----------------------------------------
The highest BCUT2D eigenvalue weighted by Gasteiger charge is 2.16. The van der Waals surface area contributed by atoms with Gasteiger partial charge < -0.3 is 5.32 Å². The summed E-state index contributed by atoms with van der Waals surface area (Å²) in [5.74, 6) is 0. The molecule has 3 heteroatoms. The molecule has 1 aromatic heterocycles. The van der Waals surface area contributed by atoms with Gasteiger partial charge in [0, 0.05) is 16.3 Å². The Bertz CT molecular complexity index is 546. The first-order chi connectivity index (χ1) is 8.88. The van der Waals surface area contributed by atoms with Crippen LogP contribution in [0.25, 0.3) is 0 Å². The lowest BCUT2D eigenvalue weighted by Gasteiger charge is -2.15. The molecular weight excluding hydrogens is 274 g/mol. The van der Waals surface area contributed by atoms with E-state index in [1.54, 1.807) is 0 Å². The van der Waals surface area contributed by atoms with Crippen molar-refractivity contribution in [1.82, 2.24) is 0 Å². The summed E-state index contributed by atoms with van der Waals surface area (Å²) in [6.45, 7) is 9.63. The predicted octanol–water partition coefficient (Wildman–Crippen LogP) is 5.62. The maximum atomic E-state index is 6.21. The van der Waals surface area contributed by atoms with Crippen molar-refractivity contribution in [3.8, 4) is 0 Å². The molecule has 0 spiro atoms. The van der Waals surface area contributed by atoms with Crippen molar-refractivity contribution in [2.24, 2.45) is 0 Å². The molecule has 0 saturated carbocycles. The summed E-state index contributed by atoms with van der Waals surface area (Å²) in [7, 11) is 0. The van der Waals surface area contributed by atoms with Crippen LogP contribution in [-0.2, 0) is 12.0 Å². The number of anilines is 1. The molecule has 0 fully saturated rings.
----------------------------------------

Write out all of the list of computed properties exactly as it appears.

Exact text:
The highest BCUT2D eigenvalue weighted by Gasteiger charge is 2.16. The van der Waals surface area contributed by atoms with Gasteiger partial charge < -0.3 is 5.32 Å². The summed E-state index contributed by atoms with van der Waals surface area (Å²) in [5.74, 6) is 0. The molecule has 3 heteroatoms. The molecule has 1 aromatic heterocycles. The van der Waals surface area contributed by atoms with Gasteiger partial charge in [0, 0.05) is 16.3 Å². The Bertz CT molecular complexity index is 546. The first-order chi connectivity index (χ1) is 8.88. The van der Waals surface area contributed by atoms with Crippen LogP contribution in [0.25, 0.3) is 0 Å². The lowest BCUT2D eigenvalue weighted by Gasteiger charge is -2.15. The molecular weight excluding hydrogens is 274 g/mol. The van der Waals surface area contributed by atoms with E-state index in [1.54, 1.807) is 0 Å². The van der Waals surface area contributed by atoms with Crippen molar-refractivity contribution in [1.82, 2.24) is 0 Å². The summed E-state index contributed by atoms with van der Waals surface area (Å²) in [6.45, 7) is 9.63. The predicted octanol–water partition coefficient (Wildman–Crippen LogP) is 5.62. The maximum atomic E-state index is 6.21. The van der Waals surface area contributed by atoms with Crippen molar-refractivity contribution in [3.8, 4) is 0 Å². The molecule has 0 spiro atoms. The van der Waals surface area contributed by atoms with Crippen molar-refractivity contribution in [2.24, 2.45) is 0 Å². The molecule has 0 saturated carbocycles. The summed E-state index contributed by atoms with van der Waals surface area (Å²) in [7, 11) is 0. The van der Waals surface area contributed by atoms with Crippen LogP contribution in [-0.2, 0) is 12.0 Å². The number of anilines is 1. The molecule has 0 fully saturated rings.